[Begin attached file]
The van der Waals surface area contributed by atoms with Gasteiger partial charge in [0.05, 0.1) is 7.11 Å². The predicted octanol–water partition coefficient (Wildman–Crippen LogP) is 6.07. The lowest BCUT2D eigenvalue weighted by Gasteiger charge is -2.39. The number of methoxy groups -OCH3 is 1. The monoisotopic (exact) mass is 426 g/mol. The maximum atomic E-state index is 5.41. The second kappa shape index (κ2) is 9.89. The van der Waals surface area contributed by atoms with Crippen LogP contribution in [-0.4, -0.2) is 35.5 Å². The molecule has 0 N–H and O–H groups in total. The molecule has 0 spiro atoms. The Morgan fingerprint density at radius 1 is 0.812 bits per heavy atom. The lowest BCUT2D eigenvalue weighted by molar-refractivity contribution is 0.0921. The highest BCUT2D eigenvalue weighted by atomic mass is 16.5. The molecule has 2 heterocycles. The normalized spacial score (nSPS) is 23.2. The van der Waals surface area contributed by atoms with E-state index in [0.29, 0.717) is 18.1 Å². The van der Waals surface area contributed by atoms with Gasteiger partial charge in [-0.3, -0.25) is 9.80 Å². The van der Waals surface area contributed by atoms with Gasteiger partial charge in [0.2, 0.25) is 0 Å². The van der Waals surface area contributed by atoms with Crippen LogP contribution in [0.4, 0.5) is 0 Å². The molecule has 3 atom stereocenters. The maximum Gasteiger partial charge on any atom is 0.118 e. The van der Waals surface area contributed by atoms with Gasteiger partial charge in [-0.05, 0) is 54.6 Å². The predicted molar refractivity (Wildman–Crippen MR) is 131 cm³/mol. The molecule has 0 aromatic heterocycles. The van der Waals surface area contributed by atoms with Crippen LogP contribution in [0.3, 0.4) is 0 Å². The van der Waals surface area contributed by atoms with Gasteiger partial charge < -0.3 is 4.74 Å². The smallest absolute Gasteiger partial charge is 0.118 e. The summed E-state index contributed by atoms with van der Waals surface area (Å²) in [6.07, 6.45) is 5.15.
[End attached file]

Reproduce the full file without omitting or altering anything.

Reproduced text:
The van der Waals surface area contributed by atoms with Gasteiger partial charge in [0.05, 0.1) is 7.11 Å². The predicted octanol–water partition coefficient (Wildman–Crippen LogP) is 6.07. The lowest BCUT2D eigenvalue weighted by Gasteiger charge is -2.39. The number of methoxy groups -OCH3 is 1. The monoisotopic (exact) mass is 426 g/mol. The maximum atomic E-state index is 5.41. The second kappa shape index (κ2) is 9.89. The van der Waals surface area contributed by atoms with Crippen LogP contribution in [-0.4, -0.2) is 35.5 Å². The molecule has 0 N–H and O–H groups in total. The molecule has 0 spiro atoms. The Morgan fingerprint density at radius 1 is 0.812 bits per heavy atom. The lowest BCUT2D eigenvalue weighted by molar-refractivity contribution is 0.0921. The highest BCUT2D eigenvalue weighted by atomic mass is 16.5. The molecule has 2 heterocycles. The normalized spacial score (nSPS) is 23.2. The van der Waals surface area contributed by atoms with E-state index in [0.29, 0.717) is 18.1 Å². The van der Waals surface area contributed by atoms with Gasteiger partial charge in [-0.3, -0.25) is 9.80 Å². The van der Waals surface area contributed by atoms with Gasteiger partial charge in [0.2, 0.25) is 0 Å². The van der Waals surface area contributed by atoms with Crippen LogP contribution in [0.4, 0.5) is 0 Å². The molecule has 3 atom stereocenters. The maximum Gasteiger partial charge on any atom is 0.118 e. The van der Waals surface area contributed by atoms with Gasteiger partial charge in [-0.05, 0) is 54.6 Å². The predicted molar refractivity (Wildman–Crippen MR) is 131 cm³/mol. The molecule has 0 aromatic heterocycles. The van der Waals surface area contributed by atoms with Crippen LogP contribution in [0.3, 0.4) is 0 Å². The van der Waals surface area contributed by atoms with Gasteiger partial charge < -0.3 is 4.74 Å². The smallest absolute Gasteiger partial charge is 0.118 e. The summed E-state index contributed by atoms with van der Waals surface area (Å²) in [6.07, 6.45) is 5.15.